Fashion e-tailer Jabong, which is transforming itself from an inventory-based platform to a marketplace one in a bid to cut costs, reduced its losses to Rs 66 crore in the first nine months of 2015 from Rs 113 crore in the comparable period of 2014.
However, the losses must be seen against the backdrop of a significantly slower growth in sales. Revenue in the nine months to September rose to Rs 647.4 crore, up just 20% year-on-year and at a much slower pace than the 136% increase seen in 2014. Between January and June 2015, Jabong had reported Rs 227.4 crore in losses before interest, taxes, depreciation and amortisation, while revenues rose 26%.
As promoter Rocket Internet noted in a recent performance report, Jabong was able to lower its losses by moving to the marketplace model and holding less inventory, primarily private labels. Private labels for both Flikart-owned Myntra and Jabong account for 20% of revenues.
According to a person familiar with the matters at Rocket Internet, the Samwer brothers-backed incubator, which had clubbed all its fashion portals globally under Global Fashion Group (GFG) in 2015, wants to start its own private label. In a bid to expand its product range, the e-retailer will also introduce a dedicated section for ethnic wear in April with almost 2,000 brands.
Meanwhile, the e-tailer is hoping to be able to lower discounts. Sanjeev Mohanty, CEO and MD, Jabong, said discounts from the online retailer in the next two to three years would be comparable with those offered by brick and mortar retailers. “Some discounting is inevitable if you are catering for a trend and end up accumulating too much stock,” Mohanty explained.
Jabong is looking to transact a gross merchandise value of $800 million by December 2016. The company claimed it had achieved a GMV of $66 million in January this year. At a recent press conference, rival Myntra said it was targeting a GMV of $1 billion by 2017 from the current $800 million. “We will act as an aggregator of brands and curate them so that it is easier for the consumer to shop, “ Mohanty said. He added this would eventually result in controlled discount sales, making the model more profitable for the brand and the platform.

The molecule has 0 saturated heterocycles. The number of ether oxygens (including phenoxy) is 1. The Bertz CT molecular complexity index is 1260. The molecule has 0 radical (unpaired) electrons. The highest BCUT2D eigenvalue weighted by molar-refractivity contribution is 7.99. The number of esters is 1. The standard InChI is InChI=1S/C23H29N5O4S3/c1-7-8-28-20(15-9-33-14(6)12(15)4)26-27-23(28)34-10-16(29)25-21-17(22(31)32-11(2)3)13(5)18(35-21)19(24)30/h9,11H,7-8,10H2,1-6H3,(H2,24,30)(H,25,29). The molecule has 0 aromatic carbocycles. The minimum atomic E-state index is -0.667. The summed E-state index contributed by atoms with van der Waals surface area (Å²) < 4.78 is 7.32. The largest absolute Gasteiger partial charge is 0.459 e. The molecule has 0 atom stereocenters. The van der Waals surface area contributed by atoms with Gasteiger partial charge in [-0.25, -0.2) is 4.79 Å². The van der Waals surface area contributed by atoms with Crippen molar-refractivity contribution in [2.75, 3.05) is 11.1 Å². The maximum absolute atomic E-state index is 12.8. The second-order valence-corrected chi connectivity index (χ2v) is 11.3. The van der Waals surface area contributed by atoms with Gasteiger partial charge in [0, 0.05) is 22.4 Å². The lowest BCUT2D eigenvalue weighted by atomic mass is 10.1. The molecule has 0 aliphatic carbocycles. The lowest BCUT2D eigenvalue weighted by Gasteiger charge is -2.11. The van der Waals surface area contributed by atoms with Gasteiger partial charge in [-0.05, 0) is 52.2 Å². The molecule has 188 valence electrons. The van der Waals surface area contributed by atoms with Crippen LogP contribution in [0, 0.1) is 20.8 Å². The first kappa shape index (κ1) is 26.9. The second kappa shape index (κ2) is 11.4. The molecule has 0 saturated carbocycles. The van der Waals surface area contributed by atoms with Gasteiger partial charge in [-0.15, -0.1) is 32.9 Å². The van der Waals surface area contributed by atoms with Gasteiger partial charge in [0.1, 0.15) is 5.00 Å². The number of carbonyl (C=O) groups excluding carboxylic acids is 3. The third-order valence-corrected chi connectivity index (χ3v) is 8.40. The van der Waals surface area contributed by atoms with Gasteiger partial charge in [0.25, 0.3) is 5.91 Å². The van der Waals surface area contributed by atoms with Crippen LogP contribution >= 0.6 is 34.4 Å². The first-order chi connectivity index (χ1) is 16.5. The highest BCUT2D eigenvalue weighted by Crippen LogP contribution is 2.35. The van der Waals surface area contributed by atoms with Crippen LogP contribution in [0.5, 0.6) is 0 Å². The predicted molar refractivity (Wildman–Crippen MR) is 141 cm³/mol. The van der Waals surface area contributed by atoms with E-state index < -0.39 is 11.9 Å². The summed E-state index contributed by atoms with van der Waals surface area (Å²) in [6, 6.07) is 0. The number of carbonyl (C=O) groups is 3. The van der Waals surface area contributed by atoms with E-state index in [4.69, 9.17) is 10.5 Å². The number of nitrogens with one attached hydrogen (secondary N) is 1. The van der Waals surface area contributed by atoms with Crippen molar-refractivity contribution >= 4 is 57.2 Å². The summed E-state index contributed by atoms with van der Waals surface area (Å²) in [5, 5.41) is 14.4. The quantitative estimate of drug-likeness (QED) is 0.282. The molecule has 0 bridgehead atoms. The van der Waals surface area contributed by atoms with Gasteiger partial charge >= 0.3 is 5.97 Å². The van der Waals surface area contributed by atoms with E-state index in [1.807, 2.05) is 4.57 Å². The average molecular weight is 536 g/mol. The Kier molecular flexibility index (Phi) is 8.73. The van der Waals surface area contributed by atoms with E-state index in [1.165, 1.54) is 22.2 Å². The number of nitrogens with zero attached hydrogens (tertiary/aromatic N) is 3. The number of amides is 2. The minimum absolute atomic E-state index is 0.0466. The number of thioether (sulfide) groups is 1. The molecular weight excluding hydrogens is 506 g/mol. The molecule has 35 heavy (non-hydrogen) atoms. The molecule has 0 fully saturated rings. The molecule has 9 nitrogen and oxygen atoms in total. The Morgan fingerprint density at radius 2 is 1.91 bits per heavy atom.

Myntra, which brought in a 12-member team last July to devise ways to cut costs, said recently it has reduced its discount offering by 6%. Jabong too claims it burns the least cash during sales and that it will be the first to break even without compromising on the top line. An ex-employee who was instrumental in helping cut costs at Jabong said the e-tailer had started trimming discounts, and bringing down operational and IT automation costs.
Rocket Internet entered India in early 2012 and quickly spread its portfolio to half a dozen companies within a year. However, three years down the line its portfolio companies are in trouble, with media reports saying they may be bought over by rivals; a couple of them have seen or are facing mass exodus from senior management. Last year Rocket Internet shuffled its CEOs from one portfolio to another, trying to manage its businesses here. Food Panda co-founder Rohit Chadda quit in August last year, while Fabfurnish’s founders Mehul Agrawal and Vikram Chopra have left the entity to launch their own venture, while Sanjeev Mohanty took over as CEO of Jabong in December.